This was my first PC build. I was going to structure it around an i5, but when Ryzen 5 hit the scene I couldn't resist AMD's new hotness.
I went with the 1500x because it hit the sweet spot between performance and price, along with a Radeon RX 480 to take advantage of that sexy CPU - GPU synergy.
This build was challenging but never overwhelming. There were zero "oh crap" moments and only a slightly elevated rate of swearing. It was mostly pleasant and rewarding. I wasn't expecting that, since my technical prowess falls somewhere between a housecat and a pet rock.
I took a few photos along the way to share with friends, so I figure I might as well post them up here and share my experiences with all these expensive computer-y bits.
Eight threads for approximately $250 Canadian is hard to match. It's plenty fast for my needs so I haven't boosted it, though AMD's software looks great.
The only issue I ran into was temperature. With the stock cooler the 1500x would idle at around 50, and it would soar past 70 under load. Too hot.
I adjusted fan curves and now it sits cool and pretty quiet at roughly 40 when idling, and never goes above 65 under load. That's still hot, but I suspect it's the limited airflow in the Styx case more than anything. Anyway, an AIO cooler is on the wish list.
One of the few AM4 mATX boards around when I bought. No real complaints, it has a really premium feel and (most importantly) many shiny red LEDs. I would love to see another fan header, but it's fine.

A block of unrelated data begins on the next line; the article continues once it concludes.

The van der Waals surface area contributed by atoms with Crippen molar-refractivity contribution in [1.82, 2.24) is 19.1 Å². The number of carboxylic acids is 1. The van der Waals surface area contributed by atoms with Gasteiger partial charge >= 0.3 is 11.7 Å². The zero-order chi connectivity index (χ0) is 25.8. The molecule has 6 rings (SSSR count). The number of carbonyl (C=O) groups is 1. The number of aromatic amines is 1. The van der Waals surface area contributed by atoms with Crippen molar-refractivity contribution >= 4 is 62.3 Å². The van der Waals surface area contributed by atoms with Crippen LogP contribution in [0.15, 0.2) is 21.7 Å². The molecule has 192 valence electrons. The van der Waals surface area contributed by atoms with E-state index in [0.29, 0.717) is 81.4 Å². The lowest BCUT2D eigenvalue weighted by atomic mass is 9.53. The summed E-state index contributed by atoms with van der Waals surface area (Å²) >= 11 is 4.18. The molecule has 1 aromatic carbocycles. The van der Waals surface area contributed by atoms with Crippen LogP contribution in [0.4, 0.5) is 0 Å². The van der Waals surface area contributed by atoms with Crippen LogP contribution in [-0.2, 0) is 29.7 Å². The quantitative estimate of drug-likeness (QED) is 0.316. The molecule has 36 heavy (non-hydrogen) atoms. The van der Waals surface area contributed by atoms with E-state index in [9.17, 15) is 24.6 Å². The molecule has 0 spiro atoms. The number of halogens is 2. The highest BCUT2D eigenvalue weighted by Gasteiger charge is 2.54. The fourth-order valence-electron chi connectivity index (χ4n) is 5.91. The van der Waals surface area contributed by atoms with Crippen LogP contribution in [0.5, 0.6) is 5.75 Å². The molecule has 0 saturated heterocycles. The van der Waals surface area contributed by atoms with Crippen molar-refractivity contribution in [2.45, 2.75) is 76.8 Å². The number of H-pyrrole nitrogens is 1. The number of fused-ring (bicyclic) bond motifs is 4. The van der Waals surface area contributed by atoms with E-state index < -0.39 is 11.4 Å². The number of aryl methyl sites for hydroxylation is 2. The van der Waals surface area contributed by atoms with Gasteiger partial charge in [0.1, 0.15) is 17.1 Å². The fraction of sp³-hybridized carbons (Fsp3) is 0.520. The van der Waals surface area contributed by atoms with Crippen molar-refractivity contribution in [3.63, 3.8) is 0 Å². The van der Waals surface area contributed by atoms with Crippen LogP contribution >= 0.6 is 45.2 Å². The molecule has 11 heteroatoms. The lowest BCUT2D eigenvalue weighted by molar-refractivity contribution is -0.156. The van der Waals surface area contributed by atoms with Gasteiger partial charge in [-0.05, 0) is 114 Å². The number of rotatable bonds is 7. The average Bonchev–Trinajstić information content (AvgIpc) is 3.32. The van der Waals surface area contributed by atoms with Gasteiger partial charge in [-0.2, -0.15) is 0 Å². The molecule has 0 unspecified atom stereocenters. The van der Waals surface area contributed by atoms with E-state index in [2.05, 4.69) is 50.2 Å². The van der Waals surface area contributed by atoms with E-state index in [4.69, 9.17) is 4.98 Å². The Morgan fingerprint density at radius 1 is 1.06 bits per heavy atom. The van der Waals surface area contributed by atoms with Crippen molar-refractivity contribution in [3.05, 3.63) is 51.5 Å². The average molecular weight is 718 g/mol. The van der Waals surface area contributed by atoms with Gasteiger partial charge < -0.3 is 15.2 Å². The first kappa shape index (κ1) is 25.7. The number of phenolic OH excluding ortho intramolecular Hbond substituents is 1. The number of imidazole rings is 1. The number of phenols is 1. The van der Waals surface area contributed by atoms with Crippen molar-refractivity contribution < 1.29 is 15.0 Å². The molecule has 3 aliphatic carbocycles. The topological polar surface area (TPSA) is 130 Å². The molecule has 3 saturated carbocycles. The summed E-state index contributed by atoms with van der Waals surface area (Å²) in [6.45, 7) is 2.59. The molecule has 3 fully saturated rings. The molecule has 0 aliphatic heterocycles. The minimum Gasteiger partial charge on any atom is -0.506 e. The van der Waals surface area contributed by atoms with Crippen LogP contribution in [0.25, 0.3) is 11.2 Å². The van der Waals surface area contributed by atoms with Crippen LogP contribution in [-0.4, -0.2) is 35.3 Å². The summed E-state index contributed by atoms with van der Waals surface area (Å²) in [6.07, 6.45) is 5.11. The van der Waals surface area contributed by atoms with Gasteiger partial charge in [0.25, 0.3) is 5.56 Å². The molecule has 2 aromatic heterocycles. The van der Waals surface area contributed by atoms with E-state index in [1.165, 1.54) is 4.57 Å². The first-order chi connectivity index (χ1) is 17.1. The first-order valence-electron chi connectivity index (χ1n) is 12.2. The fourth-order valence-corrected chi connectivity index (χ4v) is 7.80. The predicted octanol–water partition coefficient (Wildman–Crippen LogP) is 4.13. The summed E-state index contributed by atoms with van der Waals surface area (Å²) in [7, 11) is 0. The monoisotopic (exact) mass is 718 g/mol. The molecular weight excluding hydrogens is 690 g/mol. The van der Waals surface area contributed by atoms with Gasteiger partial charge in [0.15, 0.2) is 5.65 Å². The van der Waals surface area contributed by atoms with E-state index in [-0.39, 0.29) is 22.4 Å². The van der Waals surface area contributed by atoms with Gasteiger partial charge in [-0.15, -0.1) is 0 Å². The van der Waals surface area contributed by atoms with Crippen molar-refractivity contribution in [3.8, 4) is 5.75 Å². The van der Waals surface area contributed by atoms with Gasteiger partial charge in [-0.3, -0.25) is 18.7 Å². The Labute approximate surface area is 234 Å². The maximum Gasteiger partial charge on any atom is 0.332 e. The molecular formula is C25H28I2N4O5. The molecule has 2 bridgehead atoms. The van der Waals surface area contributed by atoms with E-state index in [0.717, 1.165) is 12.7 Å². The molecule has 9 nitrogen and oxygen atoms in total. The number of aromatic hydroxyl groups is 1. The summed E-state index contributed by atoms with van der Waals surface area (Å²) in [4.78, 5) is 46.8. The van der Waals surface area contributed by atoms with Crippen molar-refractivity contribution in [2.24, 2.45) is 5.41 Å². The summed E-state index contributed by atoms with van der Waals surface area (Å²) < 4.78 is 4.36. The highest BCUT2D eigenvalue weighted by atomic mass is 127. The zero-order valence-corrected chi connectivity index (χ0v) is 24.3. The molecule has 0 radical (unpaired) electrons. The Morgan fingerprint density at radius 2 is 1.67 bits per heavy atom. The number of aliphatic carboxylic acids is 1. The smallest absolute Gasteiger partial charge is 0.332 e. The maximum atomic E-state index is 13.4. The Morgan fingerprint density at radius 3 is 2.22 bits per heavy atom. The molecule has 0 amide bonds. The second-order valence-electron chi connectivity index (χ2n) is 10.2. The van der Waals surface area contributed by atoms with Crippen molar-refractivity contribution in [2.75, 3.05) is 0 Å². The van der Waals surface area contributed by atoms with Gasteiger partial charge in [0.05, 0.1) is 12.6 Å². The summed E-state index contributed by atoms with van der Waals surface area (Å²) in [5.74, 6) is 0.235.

Setup was a little bumpy. Had a bit of trouble posting with both sticks of ram in place. A-XMP didn't work for me, but I chalk that up to this being a newer piece of hardware. I could only get my ram up to 2667Mhz. (Though I briefly got it up to 2933 with just a single stick in place.) MSI assures me that future BIOS updates should address this.
It is ram. As mentioned I had trouble getting it to play nice with my MSI B350M Gaming Pro, but it works just fine.
This is a beautiful little case! I had a great experience building in it. I love how you can basically deconstruct the whole thing.
Couple of notes:
I dig the atypical layout of this case. (Though I'd be lying if I said the unavoidably upside-down GPU doesn't bug me slightly.) Airflow logic seems a little odd... I picked up two case fans and installed them as intake on the top, which dropped the temps a few degrees.
I removed the hard drive mount panel which runs across the front of the case and window. It was ugly, and I don't need that many drives.
That means I had to install my 2.5 in the back, where there's only about 10mm of room to work with. The first time I closed up the back panel the whole thing bulged out. Which was totally functional, but bugged me. In fact closing up that panel was probably the trickiest bit of the build. I did NOT have flat power cables. I recommend them.
I was not a fan of the six billion little screws required for disassembly. Be very careful with using too much force, these things look like they'd strip if you sneezed on them. Not a big deal, just fiddly.
My main beef: why not a full-sized window?
It's cheap, it's blue, it's efficient, it's fine. But I am removing a star for the placement of the power plug jack... which is very close to the on-off switch, meaning it's almost impossible not to have the cable itself press said switch when you plug it in. Problematic, but I made it work.
They push air like a champ.
I once mocked curved monitors. "What's the point? What a gimmick!" said naive old me. And I sort of had a point when it came to televisions. There's no advantage that I can see if you're sitting six feet away.
But in a desktop monitor? View angles are everything. Flat monitors look strange now. This guy also has excellent colour, clarity, and features (Freesync inclusion is very appreciated.)